Two hundred sixty-four healthcare providers participated in the present study. Based on Tables 1, 2, and 3, 87.9% of the studied sample were aged less than or equal to 30 years, 83% of them were female, 86% were psychologists, and 85.2% were enrolled in license as a scientific degree. 56.4% of the studied sample does not have a telemedicine unit in the hospital, 84.8% used telemedicine for remote consultants, 92.8% spent time in individual and group therapy by telemedicine, and 93.2% spent time in assessment by telemedicine. These tables also reveal that 59.8% of the studied sample used communications apps as a means of providing telemedicine. 37.1% of them reported that easy access to the processor anywhere is the benefit of telemedicine, and 39.8% of the studied sample reported that distance was a reason for using telemedicine and absence of empathy was a reason for not using telemedicine, respectively. So, these tables demonstrated that 51.1% of them did not prefer to use telemedicine for specific psychotherapies.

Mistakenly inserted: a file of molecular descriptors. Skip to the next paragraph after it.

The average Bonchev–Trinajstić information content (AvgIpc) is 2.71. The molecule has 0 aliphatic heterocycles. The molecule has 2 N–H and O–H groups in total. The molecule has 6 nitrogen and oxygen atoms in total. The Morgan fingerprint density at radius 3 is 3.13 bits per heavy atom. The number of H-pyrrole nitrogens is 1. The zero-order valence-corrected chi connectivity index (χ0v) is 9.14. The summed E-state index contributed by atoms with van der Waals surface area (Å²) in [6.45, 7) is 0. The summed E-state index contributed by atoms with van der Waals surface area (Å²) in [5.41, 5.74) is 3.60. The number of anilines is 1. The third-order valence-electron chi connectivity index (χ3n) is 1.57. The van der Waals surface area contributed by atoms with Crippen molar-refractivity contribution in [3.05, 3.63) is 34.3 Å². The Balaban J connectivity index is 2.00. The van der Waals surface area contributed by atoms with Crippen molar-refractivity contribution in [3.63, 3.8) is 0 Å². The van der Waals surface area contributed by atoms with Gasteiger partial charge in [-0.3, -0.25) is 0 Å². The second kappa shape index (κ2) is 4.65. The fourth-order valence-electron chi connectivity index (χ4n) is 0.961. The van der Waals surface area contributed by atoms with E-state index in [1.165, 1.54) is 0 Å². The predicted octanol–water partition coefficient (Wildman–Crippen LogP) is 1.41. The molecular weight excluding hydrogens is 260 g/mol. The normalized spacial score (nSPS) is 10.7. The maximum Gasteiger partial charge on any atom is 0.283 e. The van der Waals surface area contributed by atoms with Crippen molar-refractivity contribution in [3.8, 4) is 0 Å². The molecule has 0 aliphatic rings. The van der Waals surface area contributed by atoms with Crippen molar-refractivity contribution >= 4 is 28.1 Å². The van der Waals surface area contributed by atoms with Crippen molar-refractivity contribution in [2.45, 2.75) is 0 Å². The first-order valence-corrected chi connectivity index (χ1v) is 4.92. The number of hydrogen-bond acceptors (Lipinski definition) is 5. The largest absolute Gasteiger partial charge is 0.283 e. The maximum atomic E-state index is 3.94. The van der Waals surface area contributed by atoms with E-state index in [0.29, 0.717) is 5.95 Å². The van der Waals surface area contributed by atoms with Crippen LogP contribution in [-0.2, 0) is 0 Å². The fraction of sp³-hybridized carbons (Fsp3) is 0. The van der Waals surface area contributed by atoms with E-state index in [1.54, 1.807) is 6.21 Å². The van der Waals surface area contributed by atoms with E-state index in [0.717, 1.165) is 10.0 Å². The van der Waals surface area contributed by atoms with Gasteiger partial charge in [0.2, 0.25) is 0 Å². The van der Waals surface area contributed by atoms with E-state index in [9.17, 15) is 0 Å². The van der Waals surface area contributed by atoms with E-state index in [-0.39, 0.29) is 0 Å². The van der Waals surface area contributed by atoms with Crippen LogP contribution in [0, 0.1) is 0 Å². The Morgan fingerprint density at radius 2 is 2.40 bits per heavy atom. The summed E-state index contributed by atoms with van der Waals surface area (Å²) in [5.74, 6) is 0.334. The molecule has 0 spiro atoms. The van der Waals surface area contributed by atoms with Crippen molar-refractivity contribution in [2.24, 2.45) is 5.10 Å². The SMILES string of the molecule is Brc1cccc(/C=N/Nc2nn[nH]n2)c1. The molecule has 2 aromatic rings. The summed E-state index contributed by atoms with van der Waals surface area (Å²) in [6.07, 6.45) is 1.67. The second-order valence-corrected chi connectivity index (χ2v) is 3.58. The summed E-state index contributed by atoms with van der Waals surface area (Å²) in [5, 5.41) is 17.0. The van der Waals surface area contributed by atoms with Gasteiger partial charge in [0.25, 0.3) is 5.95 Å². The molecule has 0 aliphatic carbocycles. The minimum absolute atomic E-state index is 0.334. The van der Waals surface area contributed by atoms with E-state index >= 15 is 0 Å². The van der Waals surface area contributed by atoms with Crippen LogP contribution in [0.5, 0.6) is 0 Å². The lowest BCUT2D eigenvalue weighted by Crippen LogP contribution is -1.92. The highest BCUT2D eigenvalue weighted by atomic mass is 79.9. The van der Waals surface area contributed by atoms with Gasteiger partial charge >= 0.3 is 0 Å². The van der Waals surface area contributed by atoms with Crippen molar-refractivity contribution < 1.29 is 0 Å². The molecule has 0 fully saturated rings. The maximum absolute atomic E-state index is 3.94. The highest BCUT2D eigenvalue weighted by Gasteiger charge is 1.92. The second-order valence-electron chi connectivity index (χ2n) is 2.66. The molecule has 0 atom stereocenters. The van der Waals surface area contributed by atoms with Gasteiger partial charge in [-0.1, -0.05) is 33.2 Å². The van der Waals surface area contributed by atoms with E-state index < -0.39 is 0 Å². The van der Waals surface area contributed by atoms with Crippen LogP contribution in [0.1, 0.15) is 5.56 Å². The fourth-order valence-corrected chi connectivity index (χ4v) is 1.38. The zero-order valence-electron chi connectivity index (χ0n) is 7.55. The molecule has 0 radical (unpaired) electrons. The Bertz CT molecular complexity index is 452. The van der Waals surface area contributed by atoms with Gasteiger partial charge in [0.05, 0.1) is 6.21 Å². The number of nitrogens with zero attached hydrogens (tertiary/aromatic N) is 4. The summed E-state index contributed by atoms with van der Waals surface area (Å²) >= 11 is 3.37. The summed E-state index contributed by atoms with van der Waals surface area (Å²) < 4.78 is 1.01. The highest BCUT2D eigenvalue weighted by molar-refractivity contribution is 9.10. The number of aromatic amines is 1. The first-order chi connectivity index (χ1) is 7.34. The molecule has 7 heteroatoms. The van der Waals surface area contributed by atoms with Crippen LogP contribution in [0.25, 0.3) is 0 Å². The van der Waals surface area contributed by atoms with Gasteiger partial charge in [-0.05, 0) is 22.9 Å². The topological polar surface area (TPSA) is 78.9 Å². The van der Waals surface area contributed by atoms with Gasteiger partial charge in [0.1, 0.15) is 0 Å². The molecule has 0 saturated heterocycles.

Table 1 Socio-demographic characteristics among mental healthcare providers (n = 264)
Table 2 Telemedicine practice among mental healthcare providers (n = 264)
Table 3 Telemedicine usage among mental healthcare providers (n = 264)

The percentage of the attitude dimension referred to a high positive level of the total sample toward telemedicine, and the percentages of awareness, knowledge, skills, and total scores referred to an average level as seen in Fig. 1. There was a high percentage among the studied psychiatrists in the studied variables (awareness, attitude, knowledge, and skills), followed by psychologists, while the nurses became the lowest in all studied variables and the studied psychologists pointed to the average level as seen in Fig. 2.

Fig. 1
figure 1

Distribution of the studied variables among the studied sample (n = 264)

Fig. 2
figure 2

Difference of the studied variables among the studied sample (n = 264)